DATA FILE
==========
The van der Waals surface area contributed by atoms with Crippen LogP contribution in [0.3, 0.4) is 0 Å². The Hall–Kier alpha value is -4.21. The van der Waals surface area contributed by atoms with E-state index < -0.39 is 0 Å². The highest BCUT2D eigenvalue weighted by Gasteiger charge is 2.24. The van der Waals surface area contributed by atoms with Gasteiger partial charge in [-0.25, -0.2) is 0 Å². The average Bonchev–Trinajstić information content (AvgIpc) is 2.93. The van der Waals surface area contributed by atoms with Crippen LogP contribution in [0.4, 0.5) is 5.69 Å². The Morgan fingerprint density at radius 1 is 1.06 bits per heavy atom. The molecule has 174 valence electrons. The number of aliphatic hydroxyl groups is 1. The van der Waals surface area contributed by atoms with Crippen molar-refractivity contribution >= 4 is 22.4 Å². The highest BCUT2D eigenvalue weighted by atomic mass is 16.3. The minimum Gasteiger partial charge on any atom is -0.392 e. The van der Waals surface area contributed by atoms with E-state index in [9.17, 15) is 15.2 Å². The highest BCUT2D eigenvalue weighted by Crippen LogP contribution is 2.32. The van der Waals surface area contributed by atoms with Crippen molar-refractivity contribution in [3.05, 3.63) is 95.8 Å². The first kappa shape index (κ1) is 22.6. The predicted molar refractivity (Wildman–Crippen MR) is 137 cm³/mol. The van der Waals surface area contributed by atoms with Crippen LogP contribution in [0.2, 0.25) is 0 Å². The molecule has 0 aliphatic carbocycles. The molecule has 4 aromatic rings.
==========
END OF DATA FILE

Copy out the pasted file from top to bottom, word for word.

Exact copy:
The van der Waals surface area contributed by atoms with Crippen LogP contribution in [0.3, 0.4) is 0 Å². The Hall–Kier alpha value is -4.21. The van der Waals surface area contributed by atoms with E-state index < -0.39 is 0 Å². The highest BCUT2D eigenvalue weighted by Gasteiger charge is 2.24. The van der Waals surface area contributed by atoms with Gasteiger partial charge in [-0.25, -0.2) is 0 Å². The average Bonchev–Trinajstić information content (AvgIpc) is 2.93. The van der Waals surface area contributed by atoms with Crippen LogP contribution in [0.4, 0.5) is 5.69 Å². The Morgan fingerprint density at radius 1 is 1.06 bits per heavy atom. The molecule has 174 valence electrons. The number of aliphatic hydroxyl groups is 1. The van der Waals surface area contributed by atoms with Crippen molar-refractivity contribution >= 4 is 22.4 Å². The highest BCUT2D eigenvalue weighted by atomic mass is 16.3. The minimum Gasteiger partial charge on any atom is -0.392 e. The van der Waals surface area contributed by atoms with E-state index in [9.17, 15) is 15.2 Å². The highest BCUT2D eigenvalue weighted by Crippen LogP contribution is 2.32. The van der Waals surface area contributed by atoms with Crippen molar-refractivity contribution in [3.05, 3.63) is 95.8 Å². The first kappa shape index (κ1) is 22.6. The predicted molar refractivity (Wildman–Crippen MR) is 137 cm³/mol. The van der Waals surface area contributed by atoms with Crippen LogP contribution in [0.2, 0.25) is 0 Å². The molecule has 0 aliphatic carbocycles. The molecule has 4 aromatic rings.